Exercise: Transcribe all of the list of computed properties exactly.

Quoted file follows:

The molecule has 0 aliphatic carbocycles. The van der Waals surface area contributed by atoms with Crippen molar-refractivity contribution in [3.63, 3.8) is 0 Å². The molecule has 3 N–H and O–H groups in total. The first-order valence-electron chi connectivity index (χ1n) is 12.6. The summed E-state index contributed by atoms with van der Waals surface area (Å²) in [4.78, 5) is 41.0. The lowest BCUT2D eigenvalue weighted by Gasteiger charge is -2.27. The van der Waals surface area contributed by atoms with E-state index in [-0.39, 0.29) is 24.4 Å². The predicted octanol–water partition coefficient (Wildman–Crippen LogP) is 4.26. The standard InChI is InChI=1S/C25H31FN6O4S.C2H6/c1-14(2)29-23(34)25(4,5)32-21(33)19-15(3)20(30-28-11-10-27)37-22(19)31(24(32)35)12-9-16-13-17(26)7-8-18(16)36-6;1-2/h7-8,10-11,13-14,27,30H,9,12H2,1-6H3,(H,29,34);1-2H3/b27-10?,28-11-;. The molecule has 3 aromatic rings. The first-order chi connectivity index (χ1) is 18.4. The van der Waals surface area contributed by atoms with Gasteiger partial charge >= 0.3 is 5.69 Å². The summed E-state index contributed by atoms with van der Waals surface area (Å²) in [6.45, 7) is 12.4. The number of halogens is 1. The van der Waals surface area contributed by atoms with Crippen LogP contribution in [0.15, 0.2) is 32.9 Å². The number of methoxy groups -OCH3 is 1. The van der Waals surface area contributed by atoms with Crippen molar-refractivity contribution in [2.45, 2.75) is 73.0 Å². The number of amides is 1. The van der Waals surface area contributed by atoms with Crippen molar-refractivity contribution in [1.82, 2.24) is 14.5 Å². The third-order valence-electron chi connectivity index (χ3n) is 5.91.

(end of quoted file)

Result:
The molecule has 0 aliphatic carbocycles. The van der Waals surface area contributed by atoms with Crippen molar-refractivity contribution in [3.63, 3.8) is 0 Å². The molecule has 3 N–H and O–H groups in total. The first-order valence-electron chi connectivity index (χ1n) is 12.6. The summed E-state index contributed by atoms with van der Waals surface area (Å²) in [4.78, 5) is 41.0. The lowest BCUT2D eigenvalue weighted by Gasteiger charge is -2.27. The van der Waals surface area contributed by atoms with E-state index in [-0.39, 0.29) is 24.4 Å². The predicted octanol–water partition coefficient (Wildman–Crippen LogP) is 4.26. The standard InChI is InChI=1S/C25H31FN6O4S.C2H6/c1-14(2)29-23(34)25(4,5)32-21(33)19-15(3)20(30-28-11-10-27)37-22(19)31(24(32)35)12-9-16-13-17(26)7-8-18(16)36-6;1-2/h7-8,10-11,13-14,27,30H,9,12H2,1-6H3,(H,29,34);1-2H3/b27-10?,28-11-;. The molecule has 3 aromatic rings. The first-order chi connectivity index (χ1) is 18.4. The van der Waals surface area contributed by atoms with Gasteiger partial charge >= 0.3 is 5.69 Å². The summed E-state index contributed by atoms with van der Waals surface area (Å²) in [6.45, 7) is 12.4. The number of halogens is 1. The van der Waals surface area contributed by atoms with Crippen LogP contribution in [0.15, 0.2) is 32.9 Å². The number of methoxy groups -OCH3 is 1. The van der Waals surface area contributed by atoms with Crippen molar-refractivity contribution in [2.45, 2.75) is 73.0 Å². The number of amides is 1. The van der Waals surface area contributed by atoms with Crippen molar-refractivity contribution in [1.82, 2.24) is 14.5 Å². The third-order valence-electron chi connectivity index (χ3n) is 5.91.